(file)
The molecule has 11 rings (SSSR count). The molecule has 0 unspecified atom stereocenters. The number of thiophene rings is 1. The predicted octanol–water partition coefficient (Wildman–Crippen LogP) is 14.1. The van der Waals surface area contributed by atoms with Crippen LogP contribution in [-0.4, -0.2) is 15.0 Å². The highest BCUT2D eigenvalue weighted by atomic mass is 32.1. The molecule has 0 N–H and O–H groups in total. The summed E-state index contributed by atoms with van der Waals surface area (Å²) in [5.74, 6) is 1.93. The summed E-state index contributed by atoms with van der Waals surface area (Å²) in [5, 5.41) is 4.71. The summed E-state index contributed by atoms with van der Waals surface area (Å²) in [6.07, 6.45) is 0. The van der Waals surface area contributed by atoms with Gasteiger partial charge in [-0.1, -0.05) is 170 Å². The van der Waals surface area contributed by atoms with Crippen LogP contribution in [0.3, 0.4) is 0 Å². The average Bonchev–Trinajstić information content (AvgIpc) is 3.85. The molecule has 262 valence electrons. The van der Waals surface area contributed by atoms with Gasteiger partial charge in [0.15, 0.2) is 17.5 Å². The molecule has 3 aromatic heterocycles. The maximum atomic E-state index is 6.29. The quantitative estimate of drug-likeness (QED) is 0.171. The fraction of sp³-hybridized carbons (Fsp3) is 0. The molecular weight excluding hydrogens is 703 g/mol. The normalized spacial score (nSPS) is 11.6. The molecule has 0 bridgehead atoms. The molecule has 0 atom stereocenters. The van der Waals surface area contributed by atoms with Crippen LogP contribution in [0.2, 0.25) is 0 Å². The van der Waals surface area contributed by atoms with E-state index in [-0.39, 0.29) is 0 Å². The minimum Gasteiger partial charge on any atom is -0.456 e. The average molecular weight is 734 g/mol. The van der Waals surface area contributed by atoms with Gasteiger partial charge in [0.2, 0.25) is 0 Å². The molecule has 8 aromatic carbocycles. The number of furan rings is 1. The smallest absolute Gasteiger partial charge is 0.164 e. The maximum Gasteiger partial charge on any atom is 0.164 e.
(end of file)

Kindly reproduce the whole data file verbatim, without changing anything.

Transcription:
The molecule has 11 rings (SSSR count). The molecule has 0 unspecified atom stereocenters. The number of thiophene rings is 1. The predicted octanol–water partition coefficient (Wildman–Crippen LogP) is 14.1. The van der Waals surface area contributed by atoms with Crippen LogP contribution in [-0.4, -0.2) is 15.0 Å². The highest BCUT2D eigenvalue weighted by atomic mass is 32.1. The molecule has 0 N–H and O–H groups in total. The summed E-state index contributed by atoms with van der Waals surface area (Å²) in [5.74, 6) is 1.93. The summed E-state index contributed by atoms with van der Waals surface area (Å²) in [5, 5.41) is 4.71. The summed E-state index contributed by atoms with van der Waals surface area (Å²) in [6.07, 6.45) is 0. The van der Waals surface area contributed by atoms with Gasteiger partial charge in [-0.1, -0.05) is 170 Å². The van der Waals surface area contributed by atoms with Crippen LogP contribution in [0.3, 0.4) is 0 Å². The average Bonchev–Trinajstić information content (AvgIpc) is 3.85. The molecule has 262 valence electrons. The van der Waals surface area contributed by atoms with Gasteiger partial charge in [0.15, 0.2) is 17.5 Å². The molecule has 3 aromatic heterocycles. The maximum atomic E-state index is 6.29. The quantitative estimate of drug-likeness (QED) is 0.171. The fraction of sp³-hybridized carbons (Fsp3) is 0. The molecular weight excluding hydrogens is 703 g/mol. The normalized spacial score (nSPS) is 11.6. The molecule has 0 bridgehead atoms. The molecule has 0 atom stereocenters. The van der Waals surface area contributed by atoms with Crippen LogP contribution in [0.2, 0.25) is 0 Å². The van der Waals surface area contributed by atoms with E-state index in [-0.39, 0.29) is 0 Å². The minimum Gasteiger partial charge on any atom is -0.456 e. The average molecular weight is 734 g/mol. The van der Waals surface area contributed by atoms with Gasteiger partial charge in [0.2, 0.25) is 0 Å². The molecule has 8 aromatic carbocycles. The number of furan rings is 1. The smallest absolute Gasteiger partial charge is 0.164 e. The maximum Gasteiger partial charge on any atom is 0.164 e.